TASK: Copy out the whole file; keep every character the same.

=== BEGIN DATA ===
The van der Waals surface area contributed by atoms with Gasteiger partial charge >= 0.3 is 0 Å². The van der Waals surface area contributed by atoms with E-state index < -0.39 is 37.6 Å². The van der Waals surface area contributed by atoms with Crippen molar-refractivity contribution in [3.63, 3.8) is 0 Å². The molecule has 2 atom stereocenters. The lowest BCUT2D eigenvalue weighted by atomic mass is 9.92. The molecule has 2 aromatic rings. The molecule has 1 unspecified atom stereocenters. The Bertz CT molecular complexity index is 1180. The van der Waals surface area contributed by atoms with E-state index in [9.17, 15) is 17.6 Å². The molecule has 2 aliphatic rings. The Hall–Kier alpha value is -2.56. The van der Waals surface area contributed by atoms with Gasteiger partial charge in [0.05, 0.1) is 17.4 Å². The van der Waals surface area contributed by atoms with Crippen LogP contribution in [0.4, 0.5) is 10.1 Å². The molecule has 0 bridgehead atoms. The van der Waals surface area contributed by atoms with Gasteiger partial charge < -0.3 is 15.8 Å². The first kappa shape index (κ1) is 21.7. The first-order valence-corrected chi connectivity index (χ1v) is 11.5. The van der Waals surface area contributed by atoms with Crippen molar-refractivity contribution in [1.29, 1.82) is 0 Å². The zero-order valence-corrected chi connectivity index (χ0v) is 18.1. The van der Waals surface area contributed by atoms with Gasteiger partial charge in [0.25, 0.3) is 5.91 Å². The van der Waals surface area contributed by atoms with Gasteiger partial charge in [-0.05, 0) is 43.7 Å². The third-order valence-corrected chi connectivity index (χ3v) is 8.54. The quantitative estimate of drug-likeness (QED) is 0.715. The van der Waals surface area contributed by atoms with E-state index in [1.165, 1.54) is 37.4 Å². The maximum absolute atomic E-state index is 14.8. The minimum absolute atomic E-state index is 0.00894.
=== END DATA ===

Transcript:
The van der Waals surface area contributed by atoms with Gasteiger partial charge >= 0.3 is 0 Å². The van der Waals surface area contributed by atoms with E-state index < -0.39 is 37.6 Å². The van der Waals surface area contributed by atoms with Crippen molar-refractivity contribution in [3.63, 3.8) is 0 Å². The molecule has 2 atom stereocenters. The lowest BCUT2D eigenvalue weighted by atomic mass is 9.92. The molecule has 2 aromatic rings. The molecule has 1 unspecified atom stereocenters. The Bertz CT molecular complexity index is 1180. The van der Waals surface area contributed by atoms with E-state index in [9.17, 15) is 17.6 Å². The molecule has 2 aliphatic rings. The Hall–Kier alpha value is -2.56. The van der Waals surface area contributed by atoms with Gasteiger partial charge in [0.05, 0.1) is 17.4 Å². The van der Waals surface area contributed by atoms with Crippen LogP contribution in [0.4, 0.5) is 10.1 Å². The molecule has 0 bridgehead atoms. The van der Waals surface area contributed by atoms with Gasteiger partial charge < -0.3 is 15.8 Å². The first kappa shape index (κ1) is 21.7. The first-order valence-corrected chi connectivity index (χ1v) is 11.5. The van der Waals surface area contributed by atoms with Crippen molar-refractivity contribution in [1.29, 1.82) is 0 Å². The zero-order valence-corrected chi connectivity index (χ0v) is 18.1. The van der Waals surface area contributed by atoms with Gasteiger partial charge in [0.25, 0.3) is 5.91 Å². The van der Waals surface area contributed by atoms with Gasteiger partial charge in [-0.05, 0) is 43.7 Å². The third-order valence-corrected chi connectivity index (χ3v) is 8.54. The quantitative estimate of drug-likeness (QED) is 0.715. The van der Waals surface area contributed by atoms with E-state index in [1.165, 1.54) is 37.4 Å². The maximum absolute atomic E-state index is 14.8. The minimum absolute atomic E-state index is 0.00894.